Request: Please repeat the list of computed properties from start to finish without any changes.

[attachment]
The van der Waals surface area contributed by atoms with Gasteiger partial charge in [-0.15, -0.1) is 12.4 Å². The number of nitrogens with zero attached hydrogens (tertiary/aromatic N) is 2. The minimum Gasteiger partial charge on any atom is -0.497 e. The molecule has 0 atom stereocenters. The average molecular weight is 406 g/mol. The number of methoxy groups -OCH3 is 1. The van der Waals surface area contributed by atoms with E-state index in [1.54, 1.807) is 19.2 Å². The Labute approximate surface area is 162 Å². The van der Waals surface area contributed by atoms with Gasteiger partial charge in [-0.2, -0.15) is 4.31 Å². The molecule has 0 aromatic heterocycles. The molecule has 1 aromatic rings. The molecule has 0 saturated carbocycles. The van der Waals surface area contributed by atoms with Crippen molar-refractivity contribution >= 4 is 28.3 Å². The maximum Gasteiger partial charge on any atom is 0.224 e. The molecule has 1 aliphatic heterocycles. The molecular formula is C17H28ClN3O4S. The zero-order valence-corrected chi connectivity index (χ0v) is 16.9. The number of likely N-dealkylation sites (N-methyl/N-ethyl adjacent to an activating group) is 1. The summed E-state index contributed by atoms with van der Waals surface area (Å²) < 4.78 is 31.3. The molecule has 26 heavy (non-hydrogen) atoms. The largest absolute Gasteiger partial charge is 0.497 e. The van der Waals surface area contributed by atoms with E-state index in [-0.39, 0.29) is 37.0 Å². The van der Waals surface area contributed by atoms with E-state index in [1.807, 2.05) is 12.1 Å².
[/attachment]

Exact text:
The van der Waals surface area contributed by atoms with Gasteiger partial charge in [-0.15, -0.1) is 12.4 Å². The number of nitrogens with zero attached hydrogens (tertiary/aromatic N) is 2. The minimum Gasteiger partial charge on any atom is -0.497 e. The molecule has 0 atom stereocenters. The average molecular weight is 406 g/mol. The number of methoxy groups -OCH3 is 1. The van der Waals surface area contributed by atoms with E-state index in [1.54, 1.807) is 19.2 Å². The Labute approximate surface area is 162 Å². The van der Waals surface area contributed by atoms with Gasteiger partial charge in [-0.2, -0.15) is 4.31 Å². The molecule has 0 aromatic heterocycles. The molecule has 1 aromatic rings. The molecule has 0 saturated carbocycles. The van der Waals surface area contributed by atoms with Crippen molar-refractivity contribution >= 4 is 28.3 Å². The maximum Gasteiger partial charge on any atom is 0.224 e. The molecule has 1 aliphatic heterocycles. The molecular formula is C17H28ClN3O4S. The zero-order valence-corrected chi connectivity index (χ0v) is 16.9. The number of likely N-dealkylation sites (N-methyl/N-ethyl adjacent to an activating group) is 1. The summed E-state index contributed by atoms with van der Waals surface area (Å²) < 4.78 is 31.3. The molecule has 26 heavy (non-hydrogen) atoms. The largest absolute Gasteiger partial charge is 0.497 e. The van der Waals surface area contributed by atoms with E-state index in [-0.39, 0.29) is 37.0 Å². The van der Waals surface area contributed by atoms with E-state index in [1.807, 2.05) is 12.1 Å².